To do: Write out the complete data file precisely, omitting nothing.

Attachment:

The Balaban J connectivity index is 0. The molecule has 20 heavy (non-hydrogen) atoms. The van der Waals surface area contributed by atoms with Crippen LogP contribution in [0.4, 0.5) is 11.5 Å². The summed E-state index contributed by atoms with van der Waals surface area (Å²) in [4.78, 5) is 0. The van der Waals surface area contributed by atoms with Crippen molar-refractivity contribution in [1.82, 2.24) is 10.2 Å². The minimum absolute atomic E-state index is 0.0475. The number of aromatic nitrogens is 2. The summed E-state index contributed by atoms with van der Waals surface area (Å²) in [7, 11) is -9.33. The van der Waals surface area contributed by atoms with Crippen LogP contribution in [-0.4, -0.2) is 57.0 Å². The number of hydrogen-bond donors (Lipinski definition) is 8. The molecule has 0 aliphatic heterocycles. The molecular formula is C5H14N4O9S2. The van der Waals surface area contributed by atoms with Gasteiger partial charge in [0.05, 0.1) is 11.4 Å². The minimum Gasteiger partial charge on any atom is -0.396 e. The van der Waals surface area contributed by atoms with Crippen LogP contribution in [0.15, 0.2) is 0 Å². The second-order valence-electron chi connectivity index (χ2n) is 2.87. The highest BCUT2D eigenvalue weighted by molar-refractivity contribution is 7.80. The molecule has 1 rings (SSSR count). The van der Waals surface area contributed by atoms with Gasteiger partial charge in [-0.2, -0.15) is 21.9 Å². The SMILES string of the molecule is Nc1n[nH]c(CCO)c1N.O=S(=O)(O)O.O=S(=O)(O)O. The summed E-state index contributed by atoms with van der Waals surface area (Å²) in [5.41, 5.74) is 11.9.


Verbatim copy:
The Balaban J connectivity index is 0. The molecule has 20 heavy (non-hydrogen) atoms. The van der Waals surface area contributed by atoms with Crippen LogP contribution in [0.4, 0.5) is 11.5 Å². The summed E-state index contributed by atoms with van der Waals surface area (Å²) in [4.78, 5) is 0. The van der Waals surface area contributed by atoms with Crippen molar-refractivity contribution in [1.82, 2.24) is 10.2 Å². The minimum absolute atomic E-state index is 0.0475. The number of aromatic nitrogens is 2. The summed E-state index contributed by atoms with van der Waals surface area (Å²) in [7, 11) is -9.33. The van der Waals surface area contributed by atoms with Crippen LogP contribution in [-0.4, -0.2) is 57.0 Å². The number of hydrogen-bond donors (Lipinski definition) is 8. The molecule has 0 aliphatic heterocycles. The molecular formula is C5H14N4O9S2. The van der Waals surface area contributed by atoms with Gasteiger partial charge in [0.05, 0.1) is 11.4 Å². The minimum Gasteiger partial charge on any atom is -0.396 e. The van der Waals surface area contributed by atoms with Crippen LogP contribution in [0.15, 0.2) is 0 Å². The second-order valence-electron chi connectivity index (χ2n) is 2.87. The highest BCUT2D eigenvalue weighted by molar-refractivity contribution is 7.80. The molecule has 1 rings (SSSR count). The van der Waals surface area contributed by atoms with Gasteiger partial charge in [-0.2, -0.15) is 21.9 Å². The SMILES string of the molecule is Nc1n[nH]c(CCO)c1N.O=S(=O)(O)O.O=S(=O)(O)O. The summed E-state index contributed by atoms with van der Waals surface area (Å²) in [5.41, 5.74) is 11.9.